My mental reset

Setting up the library was one of our first projects. Our two favorite chars are to the left of the shelves and we sit here daily it seems.

A year ago at this time my husband and I were running in circles, selling one house and packing up to move to another. (You may remember those posts here, here and here.) We’re proper Ohioans now with the drivers licenses to prove it. We’re tweaked and finessed a builder’s spec house into something much more our own. But moving is a mental exercise as well as a physical one. 

The Mental Reset is my term for the very personal process of wrapping my head around our move from the Chicago suburbs to Columbus, Ohio. I said in a holiday letter to friends and family, we were pushed by the pandemic, pulled by grandsons who were going to quickly outgrow us, and rattling around in a house that no longer fit quite right. Honestly, although we miss having our daughter nearby and seeing other friends, we have not looked back. But there are times I wonder just how we got here.

It’s not about the house you raised a family in; we’ve been empty nesters a loooong time. And it’s not about the neighborhood. We were on our fifth family next door and the fourth one across the street. It wasn’t as transient as it sounds, but people move on. It’s a fact of life.

For a lifelong Chicago girl, even the best move is a challenge.

When you relocate during your family-raising/career years, social connections are simpler. You meet people at work, at the playground, at your children’s school. Not all of them become good friends, but some do and one person leads to another leads to another. It’s different as a retiree. You have to be a bit more aggressive in reaching out to make those connections yourself. And each time you do, it’s kind of like stepping out on a new stage. 

Walk up to the door, take a deep breath, smile, and step forward. 

I have already shared that although we were not looking for a 55+ community, that is in fact where we landed. Frankly that has proven to be a lucky turn in our journey. This is a new community, so we are all looking to make friends; at least half of us have moved to the area to be closer to the grandchildren. We’re all learning our way around in so many ways, and there is camaraderie in that. (There’s almost no one just sitting on their front porch unless, of course, they’re recovering from a pickle ball injury.)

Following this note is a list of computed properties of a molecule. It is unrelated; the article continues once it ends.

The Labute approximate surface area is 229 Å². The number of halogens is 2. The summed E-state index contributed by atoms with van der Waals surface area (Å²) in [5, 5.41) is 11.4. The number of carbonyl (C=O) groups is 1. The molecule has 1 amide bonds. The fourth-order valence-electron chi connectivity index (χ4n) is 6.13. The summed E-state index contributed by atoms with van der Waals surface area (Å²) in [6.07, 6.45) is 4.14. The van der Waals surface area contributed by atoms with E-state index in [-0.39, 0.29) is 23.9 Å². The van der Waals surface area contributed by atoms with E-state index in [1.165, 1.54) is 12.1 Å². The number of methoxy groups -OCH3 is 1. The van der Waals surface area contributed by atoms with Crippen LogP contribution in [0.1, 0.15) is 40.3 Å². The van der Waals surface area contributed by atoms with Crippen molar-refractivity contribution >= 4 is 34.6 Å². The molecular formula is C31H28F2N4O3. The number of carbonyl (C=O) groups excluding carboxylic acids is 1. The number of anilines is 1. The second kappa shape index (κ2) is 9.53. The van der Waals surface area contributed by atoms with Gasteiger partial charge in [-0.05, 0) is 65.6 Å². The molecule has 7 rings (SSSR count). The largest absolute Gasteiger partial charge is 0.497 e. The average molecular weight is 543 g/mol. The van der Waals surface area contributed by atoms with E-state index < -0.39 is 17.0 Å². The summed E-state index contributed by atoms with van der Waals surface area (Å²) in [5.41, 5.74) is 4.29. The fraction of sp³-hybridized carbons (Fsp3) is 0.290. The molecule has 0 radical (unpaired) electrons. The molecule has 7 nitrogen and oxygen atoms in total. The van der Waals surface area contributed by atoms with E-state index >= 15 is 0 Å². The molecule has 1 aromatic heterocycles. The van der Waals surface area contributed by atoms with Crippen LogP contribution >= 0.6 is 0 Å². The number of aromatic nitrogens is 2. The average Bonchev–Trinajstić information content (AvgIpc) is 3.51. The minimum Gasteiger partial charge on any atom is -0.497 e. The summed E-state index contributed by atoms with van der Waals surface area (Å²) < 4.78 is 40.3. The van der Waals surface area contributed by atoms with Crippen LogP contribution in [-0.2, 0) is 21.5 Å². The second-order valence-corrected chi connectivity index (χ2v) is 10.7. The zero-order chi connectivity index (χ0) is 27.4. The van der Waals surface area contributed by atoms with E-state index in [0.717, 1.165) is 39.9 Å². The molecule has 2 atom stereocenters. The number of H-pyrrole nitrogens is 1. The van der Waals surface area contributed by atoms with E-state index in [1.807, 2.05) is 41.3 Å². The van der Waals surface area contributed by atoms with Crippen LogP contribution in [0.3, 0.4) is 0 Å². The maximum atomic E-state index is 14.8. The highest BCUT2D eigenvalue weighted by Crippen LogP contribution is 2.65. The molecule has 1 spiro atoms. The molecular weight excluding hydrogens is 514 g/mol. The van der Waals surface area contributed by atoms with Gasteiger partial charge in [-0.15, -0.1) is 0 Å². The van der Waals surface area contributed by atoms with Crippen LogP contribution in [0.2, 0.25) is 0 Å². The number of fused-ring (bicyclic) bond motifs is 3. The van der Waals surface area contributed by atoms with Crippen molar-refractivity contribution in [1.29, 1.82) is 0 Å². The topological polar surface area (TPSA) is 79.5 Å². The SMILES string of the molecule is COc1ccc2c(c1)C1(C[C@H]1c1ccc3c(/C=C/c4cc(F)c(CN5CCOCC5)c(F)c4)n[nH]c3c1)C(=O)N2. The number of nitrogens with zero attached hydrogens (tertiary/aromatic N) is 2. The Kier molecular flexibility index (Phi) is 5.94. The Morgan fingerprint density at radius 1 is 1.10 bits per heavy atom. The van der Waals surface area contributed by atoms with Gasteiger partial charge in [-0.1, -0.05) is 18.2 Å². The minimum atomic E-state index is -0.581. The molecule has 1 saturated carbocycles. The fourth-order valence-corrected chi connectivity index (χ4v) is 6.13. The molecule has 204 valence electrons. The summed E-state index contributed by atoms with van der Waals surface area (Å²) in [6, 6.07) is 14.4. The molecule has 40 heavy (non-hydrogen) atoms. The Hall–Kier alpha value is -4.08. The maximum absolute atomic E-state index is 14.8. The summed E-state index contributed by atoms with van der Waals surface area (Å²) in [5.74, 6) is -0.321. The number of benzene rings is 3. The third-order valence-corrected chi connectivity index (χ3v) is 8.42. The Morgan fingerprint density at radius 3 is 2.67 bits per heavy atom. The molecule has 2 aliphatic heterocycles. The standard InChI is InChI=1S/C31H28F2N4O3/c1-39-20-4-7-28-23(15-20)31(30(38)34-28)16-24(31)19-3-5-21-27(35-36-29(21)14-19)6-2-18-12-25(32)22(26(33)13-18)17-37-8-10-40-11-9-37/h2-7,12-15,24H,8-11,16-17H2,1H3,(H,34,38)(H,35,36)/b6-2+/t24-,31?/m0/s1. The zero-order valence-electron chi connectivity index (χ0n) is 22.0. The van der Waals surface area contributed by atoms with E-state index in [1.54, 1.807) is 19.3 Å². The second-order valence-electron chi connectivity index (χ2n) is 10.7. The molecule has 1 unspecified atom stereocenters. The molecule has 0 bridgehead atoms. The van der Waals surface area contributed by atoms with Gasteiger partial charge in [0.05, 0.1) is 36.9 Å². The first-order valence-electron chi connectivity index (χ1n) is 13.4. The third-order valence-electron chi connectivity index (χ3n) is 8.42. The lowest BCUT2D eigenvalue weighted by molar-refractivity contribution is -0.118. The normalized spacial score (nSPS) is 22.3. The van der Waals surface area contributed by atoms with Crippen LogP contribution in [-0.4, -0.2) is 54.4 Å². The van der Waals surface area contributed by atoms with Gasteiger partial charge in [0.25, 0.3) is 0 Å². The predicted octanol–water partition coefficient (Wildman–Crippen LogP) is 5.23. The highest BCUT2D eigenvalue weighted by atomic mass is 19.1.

However, I’m not necessarily inclined to limit my social circle to the neighbors, lovely as they are, or to my son and his family, as nice as it is to be closer. So, there is church, friends I’ve made in an exercise class, and another book group. I count myself fortunate to have all these options. And I’m sure there will be others. But behind each one there was a moment to walk up to the door, take a deep breath, smile, and step forward. Sometimes — but not always — you have a partner with you; sometimes you are on your own. And sometimes you think maybe it would just be easier to stay home and read a book.

I have been thinking about this a lot lately, and it’s a common topic with some of the other newbies in the neighborhood. We all depend a lot on Google to get us where we’re going, but it’s not foolproof. If you turn left instead of right, your Google guide will eventually redirect you, but if you have no idea where you are, it’s tough figuring out which way is east. 

I  have new respect for friends who have already done this. Have you and what’s your secret? I’d love to hear about it. 

Thank you so much for stopping by. 

6 thoughts on “My mental reset

  1. It sounds like you are doing well and have a healthy attitude about your move. I have been a Chicago gal my whole life (63 years) and my husband, who recently retired, and I think about leaving Chicago. I always wonder what it will be like to be somewhere new.


    1. Thank you! As you may have surmised from the post, we have grandsons here (now 9 and 12), so being 15 minutes away instead of 6 hours was a serious draw! Our daughter is in Chicago (after Atlanta and DC), so we do have a perfect excuse to go back if we need a big city fix. I wasn’t ready to do this at 63, but at 72 — different story. I think it could be harder at 80.


  2. “ . . . easier to stay home and read a book.” That reminds me: while making a surprise visit to Aunt LaVerne shortly after she retired and commenting on how nice she looked, she replied, “Oh, honey, it would be so easy to wear sweatpants everyday, but you just can’t.” That always stuck with me: sometimes you just have to make the effort. It will always make you feel good!


  3. Your post is inspiring me to try harder as I’m making my way in a new community. It is easier to stay home and read a book or work on a project. My mom used to say, ” You’ve got to be a friend to make a friend.” I eventually figured out that meant that we have to invest time in friendships, we can’t turn them on when we need them and off the rest of the time. I’m working on it, but you are so right about that first step.

    Liked by 1 person

    1. My daughter cautioned me that my first friends would probably not be my best friends . AAUW seems pretty elusive here, but I have found some forward-thinking, politically attuned folks at the UCC church here and — of all places — at the local seniors group. Many of them are retired professionals from OSU, though not necessarily professors, All smart & fun. Good luck and keep me posted on how this is going for you — and read Demon Copperfield, Barbara Kingsolver’s latest.

      Liked by 1 person

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